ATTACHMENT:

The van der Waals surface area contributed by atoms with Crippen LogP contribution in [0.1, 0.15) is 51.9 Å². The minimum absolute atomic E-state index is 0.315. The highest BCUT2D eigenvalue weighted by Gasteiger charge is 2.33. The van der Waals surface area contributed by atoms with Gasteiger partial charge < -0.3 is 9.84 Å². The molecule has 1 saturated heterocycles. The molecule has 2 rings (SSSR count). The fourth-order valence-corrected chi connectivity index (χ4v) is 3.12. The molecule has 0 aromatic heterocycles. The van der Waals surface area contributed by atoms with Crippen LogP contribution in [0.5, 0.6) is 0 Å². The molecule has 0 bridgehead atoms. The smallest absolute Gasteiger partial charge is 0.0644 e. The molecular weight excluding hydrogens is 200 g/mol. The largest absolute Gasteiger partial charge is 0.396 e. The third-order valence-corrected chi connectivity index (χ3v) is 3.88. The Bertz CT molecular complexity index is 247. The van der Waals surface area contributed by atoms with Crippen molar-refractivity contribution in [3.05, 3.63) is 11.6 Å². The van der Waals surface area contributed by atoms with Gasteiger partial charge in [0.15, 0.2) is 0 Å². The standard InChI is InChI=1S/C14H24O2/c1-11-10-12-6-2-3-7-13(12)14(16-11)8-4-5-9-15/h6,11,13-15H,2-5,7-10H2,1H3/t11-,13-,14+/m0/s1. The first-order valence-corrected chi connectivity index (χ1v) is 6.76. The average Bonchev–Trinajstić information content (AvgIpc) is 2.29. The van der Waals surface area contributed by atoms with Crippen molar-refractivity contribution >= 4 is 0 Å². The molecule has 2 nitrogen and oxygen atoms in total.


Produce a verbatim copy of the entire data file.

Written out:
The van der Waals surface area contributed by atoms with Crippen LogP contribution in [0.1, 0.15) is 51.9 Å². The minimum absolute atomic E-state index is 0.315. The highest BCUT2D eigenvalue weighted by Gasteiger charge is 2.33. The van der Waals surface area contributed by atoms with Gasteiger partial charge < -0.3 is 9.84 Å². The molecule has 1 saturated heterocycles. The molecule has 2 rings (SSSR count). The fourth-order valence-corrected chi connectivity index (χ4v) is 3.12. The molecule has 0 aromatic heterocycles. The van der Waals surface area contributed by atoms with Crippen LogP contribution in [0.5, 0.6) is 0 Å². The molecule has 0 bridgehead atoms. The smallest absolute Gasteiger partial charge is 0.0644 e. The molecular weight excluding hydrogens is 200 g/mol. The largest absolute Gasteiger partial charge is 0.396 e. The third-order valence-corrected chi connectivity index (χ3v) is 3.88. The Bertz CT molecular complexity index is 247. The van der Waals surface area contributed by atoms with Crippen molar-refractivity contribution in [3.05, 3.63) is 11.6 Å². The van der Waals surface area contributed by atoms with Gasteiger partial charge in [0.15, 0.2) is 0 Å². The standard InChI is InChI=1S/C14H24O2/c1-11-10-12-6-2-3-7-13(12)14(16-11)8-4-5-9-15/h6,11,13-15H,2-5,7-10H2,1H3/t11-,13-,14+/m0/s1. The first-order valence-corrected chi connectivity index (χ1v) is 6.76. The average Bonchev–Trinajstić information content (AvgIpc) is 2.29. The van der Waals surface area contributed by atoms with Crippen molar-refractivity contribution >= 4 is 0 Å². The molecule has 2 nitrogen and oxygen atoms in total.